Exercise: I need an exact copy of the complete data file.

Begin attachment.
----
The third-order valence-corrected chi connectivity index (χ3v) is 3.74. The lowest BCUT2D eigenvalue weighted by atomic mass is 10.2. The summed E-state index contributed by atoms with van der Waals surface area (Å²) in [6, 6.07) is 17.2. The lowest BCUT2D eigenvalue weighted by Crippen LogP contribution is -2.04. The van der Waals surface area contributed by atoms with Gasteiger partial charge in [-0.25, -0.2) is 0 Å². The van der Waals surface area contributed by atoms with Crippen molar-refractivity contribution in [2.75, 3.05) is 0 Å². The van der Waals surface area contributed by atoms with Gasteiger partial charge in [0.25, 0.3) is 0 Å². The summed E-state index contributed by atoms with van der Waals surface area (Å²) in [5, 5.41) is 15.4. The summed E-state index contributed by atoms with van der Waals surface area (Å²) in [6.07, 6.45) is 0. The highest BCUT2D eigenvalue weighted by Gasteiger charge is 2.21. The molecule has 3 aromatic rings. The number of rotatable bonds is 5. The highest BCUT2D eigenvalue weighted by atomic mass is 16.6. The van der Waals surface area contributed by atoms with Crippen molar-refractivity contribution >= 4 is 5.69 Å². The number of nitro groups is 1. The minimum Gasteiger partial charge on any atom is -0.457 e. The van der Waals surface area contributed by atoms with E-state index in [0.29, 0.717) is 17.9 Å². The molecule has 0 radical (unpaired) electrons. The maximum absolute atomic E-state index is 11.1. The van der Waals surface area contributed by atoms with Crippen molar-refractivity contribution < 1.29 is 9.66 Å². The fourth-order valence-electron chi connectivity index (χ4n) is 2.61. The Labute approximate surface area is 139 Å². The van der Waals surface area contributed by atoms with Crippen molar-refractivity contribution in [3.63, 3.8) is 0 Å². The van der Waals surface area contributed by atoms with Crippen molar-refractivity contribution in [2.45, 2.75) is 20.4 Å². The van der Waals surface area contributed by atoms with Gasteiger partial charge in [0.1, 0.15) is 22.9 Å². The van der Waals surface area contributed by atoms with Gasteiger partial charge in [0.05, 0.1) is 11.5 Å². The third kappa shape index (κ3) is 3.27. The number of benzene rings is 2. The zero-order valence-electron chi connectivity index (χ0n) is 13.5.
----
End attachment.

The third-order valence-corrected chi connectivity index (χ3v) is 3.74. The lowest BCUT2D eigenvalue weighted by atomic mass is 10.2. The summed E-state index contributed by atoms with van der Waals surface area (Å²) in [6, 6.07) is 17.2. The lowest BCUT2D eigenvalue weighted by Crippen LogP contribution is -2.04. The van der Waals surface area contributed by atoms with Gasteiger partial charge in [-0.25, -0.2) is 0 Å². The van der Waals surface area contributed by atoms with Crippen molar-refractivity contribution in [2.75, 3.05) is 0 Å². The van der Waals surface area contributed by atoms with Gasteiger partial charge in [0.25, 0.3) is 0 Å². The summed E-state index contributed by atoms with van der Waals surface area (Å²) in [5, 5.41) is 15.4. The summed E-state index contributed by atoms with van der Waals surface area (Å²) in [6.07, 6.45) is 0. The highest BCUT2D eigenvalue weighted by Gasteiger charge is 2.21. The molecule has 3 aromatic rings. The number of rotatable bonds is 5. The highest BCUT2D eigenvalue weighted by atomic mass is 16.6. The van der Waals surface area contributed by atoms with Crippen molar-refractivity contribution >= 4 is 5.69 Å². The number of nitro groups is 1. The minimum Gasteiger partial charge on any atom is -0.457 e. The van der Waals surface area contributed by atoms with E-state index in [0.29, 0.717) is 17.9 Å². The molecule has 0 radical (unpaired) electrons. The maximum absolute atomic E-state index is 11.1. The van der Waals surface area contributed by atoms with Crippen molar-refractivity contribution < 1.29 is 9.66 Å². The fourth-order valence-electron chi connectivity index (χ4n) is 2.61. The Labute approximate surface area is 139 Å². The van der Waals surface area contributed by atoms with Crippen molar-refractivity contribution in [3.63, 3.8) is 0 Å². The van der Waals surface area contributed by atoms with Crippen molar-refractivity contribution in [2.45, 2.75) is 20.4 Å². The van der Waals surface area contributed by atoms with Gasteiger partial charge in [0.1, 0.15) is 22.9 Å². The van der Waals surface area contributed by atoms with Gasteiger partial charge in [0.05, 0.1) is 11.5 Å². The third kappa shape index (κ3) is 3.27. The number of benzene rings is 2. The zero-order valence-electron chi connectivity index (χ0n) is 13.5.